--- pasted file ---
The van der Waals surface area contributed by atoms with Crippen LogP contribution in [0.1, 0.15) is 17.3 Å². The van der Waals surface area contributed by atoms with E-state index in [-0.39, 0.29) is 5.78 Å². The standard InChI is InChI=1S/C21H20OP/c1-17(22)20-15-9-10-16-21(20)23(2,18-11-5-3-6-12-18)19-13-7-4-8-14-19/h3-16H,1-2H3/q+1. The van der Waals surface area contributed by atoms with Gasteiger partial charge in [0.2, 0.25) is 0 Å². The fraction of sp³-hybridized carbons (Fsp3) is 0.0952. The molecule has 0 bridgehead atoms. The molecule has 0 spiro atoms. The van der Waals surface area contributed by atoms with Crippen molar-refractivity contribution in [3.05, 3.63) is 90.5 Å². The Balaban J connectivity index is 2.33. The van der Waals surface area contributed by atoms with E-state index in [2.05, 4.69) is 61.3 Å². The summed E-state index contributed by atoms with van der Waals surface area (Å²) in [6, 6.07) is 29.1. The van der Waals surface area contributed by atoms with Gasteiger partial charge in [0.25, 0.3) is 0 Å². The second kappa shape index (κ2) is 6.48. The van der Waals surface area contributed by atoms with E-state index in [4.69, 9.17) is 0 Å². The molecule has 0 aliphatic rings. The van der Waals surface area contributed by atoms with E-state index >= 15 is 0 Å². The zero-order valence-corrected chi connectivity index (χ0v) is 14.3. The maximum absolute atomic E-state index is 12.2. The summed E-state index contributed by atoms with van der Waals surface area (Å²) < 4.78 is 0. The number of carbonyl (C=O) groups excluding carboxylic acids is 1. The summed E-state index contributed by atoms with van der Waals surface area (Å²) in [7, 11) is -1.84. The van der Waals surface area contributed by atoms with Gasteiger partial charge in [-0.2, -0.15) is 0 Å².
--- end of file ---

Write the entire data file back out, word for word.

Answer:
The van der Waals surface area contributed by atoms with Crippen LogP contribution in [0.1, 0.15) is 17.3 Å². The van der Waals surface area contributed by atoms with E-state index in [-0.39, 0.29) is 5.78 Å². The standard InChI is InChI=1S/C21H20OP/c1-17(22)20-15-9-10-16-21(20)23(2,18-11-5-3-6-12-18)19-13-7-4-8-14-19/h3-16H,1-2H3/q+1. The van der Waals surface area contributed by atoms with Gasteiger partial charge in [0.2, 0.25) is 0 Å². The fraction of sp³-hybridized carbons (Fsp3) is 0.0952. The molecule has 0 bridgehead atoms. The molecule has 0 spiro atoms. The van der Waals surface area contributed by atoms with Crippen molar-refractivity contribution in [3.05, 3.63) is 90.5 Å². The Balaban J connectivity index is 2.33. The van der Waals surface area contributed by atoms with E-state index in [2.05, 4.69) is 61.3 Å². The summed E-state index contributed by atoms with van der Waals surface area (Å²) in [6, 6.07) is 29.1. The van der Waals surface area contributed by atoms with Gasteiger partial charge in [0.25, 0.3) is 0 Å². The second kappa shape index (κ2) is 6.48. The van der Waals surface area contributed by atoms with E-state index in [4.69, 9.17) is 0 Å². The molecule has 0 aliphatic rings. The van der Waals surface area contributed by atoms with E-state index >= 15 is 0 Å². The zero-order valence-corrected chi connectivity index (χ0v) is 14.3. The maximum absolute atomic E-state index is 12.2. The summed E-state index contributed by atoms with van der Waals surface area (Å²) < 4.78 is 0. The number of carbonyl (C=O) groups excluding carboxylic acids is 1. The summed E-state index contributed by atoms with van der Waals surface area (Å²) in [7, 11) is -1.84. The van der Waals surface area contributed by atoms with Gasteiger partial charge in [-0.2, -0.15) is 0 Å².